Wednesday, February 17, 2010

Old Style

My love of beer, and of the image of the ubiquitous Chicago favorite above, seems at odds with my love of wine. Beer on the tap, drank fresh from the cask or keg. Enjoyed young and fresh. Wine has a long and beautiful tradition of being stored in elegant fragile bottles, sealed with bark from a tree, aging undisturbed and never break or go bad or... wait. Not right. We all have opened a corked bottle, or had a bag break heading up the stairs to our apartment, and whoops. There goes your wine.

I love hearing the stories of the village wine shops that had the cask in the cellar that they used to fill the containers brought in by their neighbors and customers. Of course, there are also reports that these wines were plonk, by today's standards, but still, it was a truly local item that continued to age and serve the needs of the village. In recent weeks, I have been excited to learn about the resurgence of these old techniques being modernized with wine kegs making the rounds.

The wine keg is keeping the old principles in mind with new technology; ease of dispensing, shipping, and providing a larger quantity of wine at a less expensive initial cost to the vendor. The step up is is higher protection of the wine from oxygen, and rapid aging. The kegs pictured above are from Oregon, and are meant to be delivered to the tap via hoses, like any typical beer delivery system. The keg below is meant to be visible, and is available directly to consumers. Smaller, but similar in theory.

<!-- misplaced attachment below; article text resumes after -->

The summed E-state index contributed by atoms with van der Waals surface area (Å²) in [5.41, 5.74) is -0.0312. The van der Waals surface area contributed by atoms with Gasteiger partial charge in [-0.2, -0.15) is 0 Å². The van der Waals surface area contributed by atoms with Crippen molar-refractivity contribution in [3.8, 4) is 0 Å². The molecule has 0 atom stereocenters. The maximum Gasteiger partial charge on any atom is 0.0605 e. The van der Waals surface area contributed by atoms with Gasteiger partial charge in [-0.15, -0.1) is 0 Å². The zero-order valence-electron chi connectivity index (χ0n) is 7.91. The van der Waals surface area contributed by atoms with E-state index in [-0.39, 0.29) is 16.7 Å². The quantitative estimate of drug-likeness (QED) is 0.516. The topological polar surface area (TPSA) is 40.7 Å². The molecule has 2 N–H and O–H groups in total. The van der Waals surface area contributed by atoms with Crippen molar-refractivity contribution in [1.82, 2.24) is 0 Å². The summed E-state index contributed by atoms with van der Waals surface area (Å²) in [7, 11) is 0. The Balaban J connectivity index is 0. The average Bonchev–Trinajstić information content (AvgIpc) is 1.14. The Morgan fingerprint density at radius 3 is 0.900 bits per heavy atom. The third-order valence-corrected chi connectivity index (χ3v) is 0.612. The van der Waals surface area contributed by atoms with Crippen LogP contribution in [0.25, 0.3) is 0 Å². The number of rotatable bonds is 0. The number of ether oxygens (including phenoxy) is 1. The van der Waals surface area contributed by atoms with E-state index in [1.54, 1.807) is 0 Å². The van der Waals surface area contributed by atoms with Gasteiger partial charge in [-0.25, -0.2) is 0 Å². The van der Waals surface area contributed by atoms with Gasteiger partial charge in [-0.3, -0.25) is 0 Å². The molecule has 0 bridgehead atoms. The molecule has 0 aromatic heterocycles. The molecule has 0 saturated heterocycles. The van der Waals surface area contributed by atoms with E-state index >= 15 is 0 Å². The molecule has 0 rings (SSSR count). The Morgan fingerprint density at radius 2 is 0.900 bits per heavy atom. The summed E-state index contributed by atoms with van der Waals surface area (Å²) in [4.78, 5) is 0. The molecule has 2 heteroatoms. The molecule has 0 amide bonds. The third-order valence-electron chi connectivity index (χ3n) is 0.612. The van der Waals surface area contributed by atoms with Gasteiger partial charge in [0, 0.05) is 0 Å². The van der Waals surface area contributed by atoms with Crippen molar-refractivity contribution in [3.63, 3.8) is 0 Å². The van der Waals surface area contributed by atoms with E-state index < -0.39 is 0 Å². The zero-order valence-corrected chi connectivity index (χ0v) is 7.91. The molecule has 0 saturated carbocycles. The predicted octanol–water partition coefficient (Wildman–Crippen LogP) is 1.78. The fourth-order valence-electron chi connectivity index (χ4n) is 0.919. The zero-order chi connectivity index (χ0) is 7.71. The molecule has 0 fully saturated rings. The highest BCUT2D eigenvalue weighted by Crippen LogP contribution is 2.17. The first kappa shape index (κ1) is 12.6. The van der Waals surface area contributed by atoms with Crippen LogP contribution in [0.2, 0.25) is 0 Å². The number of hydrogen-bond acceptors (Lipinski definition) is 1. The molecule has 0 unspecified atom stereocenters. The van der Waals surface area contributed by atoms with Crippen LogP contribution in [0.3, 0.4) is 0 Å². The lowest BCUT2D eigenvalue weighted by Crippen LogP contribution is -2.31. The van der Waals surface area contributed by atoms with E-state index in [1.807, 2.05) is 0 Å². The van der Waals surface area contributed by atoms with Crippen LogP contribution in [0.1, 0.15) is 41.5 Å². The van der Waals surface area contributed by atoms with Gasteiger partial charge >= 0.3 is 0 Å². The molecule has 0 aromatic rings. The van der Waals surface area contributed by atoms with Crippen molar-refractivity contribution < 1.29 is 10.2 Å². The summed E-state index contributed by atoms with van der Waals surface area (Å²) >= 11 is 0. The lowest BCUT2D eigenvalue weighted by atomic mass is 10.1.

One thought that keeps ringing in my ears is the old wooden cask. Of course the common knowledge is that one must protect their wine from oxidizing and aging too rapidly, thus the minimal oxygen exchange of modern kegs is ideal for this. However, what of the wines of the (old) Piedmont, that were kept in cask for up to four years before bottling? What about the barrel tasting most of us have been fortunate enough to enjoy? Were those wines any less drinkable because they weren't in a bottle yet? Perhaps a large cask of wine can continue to age in the corner of a wineshop or corner store, just as well as in a cellar or cave. I have seen such setups still in use in Italy, Slovenia and Croatia. Certainly, not in the corner next to the stove, or in the sun where it would cook into vinegar, but in a cool corner where the bottles line the shelves as well. I am certain that there are a number of laws in the U.S. regarding the dispensing and transporting of wines from cask to home, but one sees brewpubs selling growlers (half-gallon jugs) from the tap, then sealing them with a shrink-wrap collar; who is to say that this method shouldn't be available to wine?

Provided microbreweries are converting to canning beer to save on bottle, label, and shipping cost, perhaps the end result will be wine in a can. Wait, too late. Ugh, that's unfortunate.